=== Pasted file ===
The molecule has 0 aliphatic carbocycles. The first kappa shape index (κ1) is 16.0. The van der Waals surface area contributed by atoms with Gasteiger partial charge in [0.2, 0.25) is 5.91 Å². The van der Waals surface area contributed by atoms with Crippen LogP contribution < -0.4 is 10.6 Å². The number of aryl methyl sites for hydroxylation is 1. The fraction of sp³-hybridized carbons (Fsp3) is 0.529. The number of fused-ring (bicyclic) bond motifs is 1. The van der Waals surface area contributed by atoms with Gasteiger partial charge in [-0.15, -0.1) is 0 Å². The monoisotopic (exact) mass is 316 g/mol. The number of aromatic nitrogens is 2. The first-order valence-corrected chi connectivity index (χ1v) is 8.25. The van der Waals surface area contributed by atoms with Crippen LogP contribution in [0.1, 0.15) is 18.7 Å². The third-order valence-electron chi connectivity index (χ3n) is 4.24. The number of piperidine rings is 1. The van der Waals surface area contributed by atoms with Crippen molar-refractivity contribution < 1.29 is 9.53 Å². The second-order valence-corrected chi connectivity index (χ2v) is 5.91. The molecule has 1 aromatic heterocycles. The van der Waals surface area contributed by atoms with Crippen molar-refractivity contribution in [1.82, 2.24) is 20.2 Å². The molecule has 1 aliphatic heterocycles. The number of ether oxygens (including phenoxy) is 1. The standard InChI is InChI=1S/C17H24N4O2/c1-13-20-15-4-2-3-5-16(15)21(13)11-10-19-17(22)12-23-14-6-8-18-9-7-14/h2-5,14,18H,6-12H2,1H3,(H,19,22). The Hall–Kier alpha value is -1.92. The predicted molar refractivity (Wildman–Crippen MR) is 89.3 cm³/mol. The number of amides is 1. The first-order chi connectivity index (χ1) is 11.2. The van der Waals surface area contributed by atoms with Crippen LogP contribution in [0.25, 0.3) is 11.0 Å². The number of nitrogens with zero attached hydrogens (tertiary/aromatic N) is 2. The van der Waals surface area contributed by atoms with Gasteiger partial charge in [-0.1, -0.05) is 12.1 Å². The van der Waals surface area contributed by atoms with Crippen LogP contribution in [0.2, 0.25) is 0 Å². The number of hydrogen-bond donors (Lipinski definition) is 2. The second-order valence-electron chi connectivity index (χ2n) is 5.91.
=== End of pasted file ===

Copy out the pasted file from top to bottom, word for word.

The molecule has 0 aliphatic carbocycles. The first kappa shape index (κ1) is 16.0. The van der Waals surface area contributed by atoms with Gasteiger partial charge in [0.2, 0.25) is 5.91 Å². The van der Waals surface area contributed by atoms with Crippen LogP contribution < -0.4 is 10.6 Å². The number of aryl methyl sites for hydroxylation is 1. The fraction of sp³-hybridized carbons (Fsp3) is 0.529. The number of fused-ring (bicyclic) bond motifs is 1. The van der Waals surface area contributed by atoms with Gasteiger partial charge in [-0.15, -0.1) is 0 Å². The monoisotopic (exact) mass is 316 g/mol. The number of aromatic nitrogens is 2. The first-order valence-corrected chi connectivity index (χ1v) is 8.25. The van der Waals surface area contributed by atoms with Crippen LogP contribution in [0.1, 0.15) is 18.7 Å². The third-order valence-electron chi connectivity index (χ3n) is 4.24. The number of piperidine rings is 1. The van der Waals surface area contributed by atoms with Crippen molar-refractivity contribution < 1.29 is 9.53 Å². The second-order valence-corrected chi connectivity index (χ2v) is 5.91. The molecule has 1 aromatic heterocycles. The van der Waals surface area contributed by atoms with Crippen molar-refractivity contribution in [1.82, 2.24) is 20.2 Å². The molecule has 1 aliphatic heterocycles. The number of ether oxygens (including phenoxy) is 1. The standard InChI is InChI=1S/C17H24N4O2/c1-13-20-15-4-2-3-5-16(15)21(13)11-10-19-17(22)12-23-14-6-8-18-9-7-14/h2-5,14,18H,6-12H2,1H3,(H,19,22). The Hall–Kier alpha value is -1.92. The predicted molar refractivity (Wildman–Crippen MR) is 89.3 cm³/mol. The number of amides is 1. The first-order chi connectivity index (χ1) is 11.2. The van der Waals surface area contributed by atoms with Crippen LogP contribution in [0.25, 0.3) is 11.0 Å². The number of nitrogens with zero attached hydrogens (tertiary/aromatic N) is 2. The van der Waals surface area contributed by atoms with Gasteiger partial charge in [-0.1, -0.05) is 12.1 Å². The van der Waals surface area contributed by atoms with Crippen LogP contribution in [0.2, 0.25) is 0 Å². The number of hydrogen-bond donors (Lipinski definition) is 2. The second-order valence-electron chi connectivity index (χ2n) is 5.91.